Locals, as well as visitors, can see and touch a portion of Exeter’s city wall, formed of both Roman and medieval stones. The wall is one of the few constructions to be preserved by this date in Exeter and it was part of the fort built on 42 acres. The Roman fort had a surprising impact on the local communities, locals started to move around the fort where they have formed, with Roman soldiers, an unplanned civilian community.
The Exeter Cathedral had launched a bid to restore the baths and open an underground centre for visitors if you can and want to donate some money to this beautiful cause. More information about the Foundation Project, you will find here.
Some other ruins which, can be seen today in Exeter, are the ones of the Rougemont Castle and the medieval Exe Bridge, built around 1200. The Rougemont Castle was built by King William. A lot more information about its history and events to be held here. If you’re a foodie and love to explore new things and try new foods, then save 21st of April for a day trip to Exeter. On this day, a food festival will be held and you do not want to miss it. 🙂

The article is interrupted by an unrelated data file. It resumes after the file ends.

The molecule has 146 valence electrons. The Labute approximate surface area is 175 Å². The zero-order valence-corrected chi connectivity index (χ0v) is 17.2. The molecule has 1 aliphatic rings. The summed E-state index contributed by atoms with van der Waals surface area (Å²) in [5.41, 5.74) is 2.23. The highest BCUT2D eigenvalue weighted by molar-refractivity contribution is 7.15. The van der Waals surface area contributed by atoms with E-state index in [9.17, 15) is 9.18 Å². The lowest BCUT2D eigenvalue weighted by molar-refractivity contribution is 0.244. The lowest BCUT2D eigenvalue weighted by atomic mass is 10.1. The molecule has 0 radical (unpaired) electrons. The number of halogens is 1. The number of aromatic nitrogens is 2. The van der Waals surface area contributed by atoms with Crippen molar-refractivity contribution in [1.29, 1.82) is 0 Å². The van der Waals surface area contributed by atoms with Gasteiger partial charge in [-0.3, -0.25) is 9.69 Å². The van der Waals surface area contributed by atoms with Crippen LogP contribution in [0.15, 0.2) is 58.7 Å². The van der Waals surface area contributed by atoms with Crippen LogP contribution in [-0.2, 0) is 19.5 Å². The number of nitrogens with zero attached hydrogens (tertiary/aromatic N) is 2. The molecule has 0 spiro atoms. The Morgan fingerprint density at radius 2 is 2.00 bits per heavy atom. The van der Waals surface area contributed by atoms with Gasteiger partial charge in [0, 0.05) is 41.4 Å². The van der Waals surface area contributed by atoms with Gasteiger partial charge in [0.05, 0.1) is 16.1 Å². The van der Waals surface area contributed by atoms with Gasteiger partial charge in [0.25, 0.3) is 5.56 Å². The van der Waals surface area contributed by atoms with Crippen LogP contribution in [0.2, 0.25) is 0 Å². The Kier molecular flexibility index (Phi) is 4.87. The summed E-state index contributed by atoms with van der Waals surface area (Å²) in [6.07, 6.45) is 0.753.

More details about this festival, the castle and many more you can find here.
If you’re not into food but you’re definitely a fan of Elton John, then 19th of June should be high in your agenda. Check Viagogo website for tickets, venue and prices.
Another good source of information is Heart of Devon website. You’ll find the latest news about the city, events and other useful information.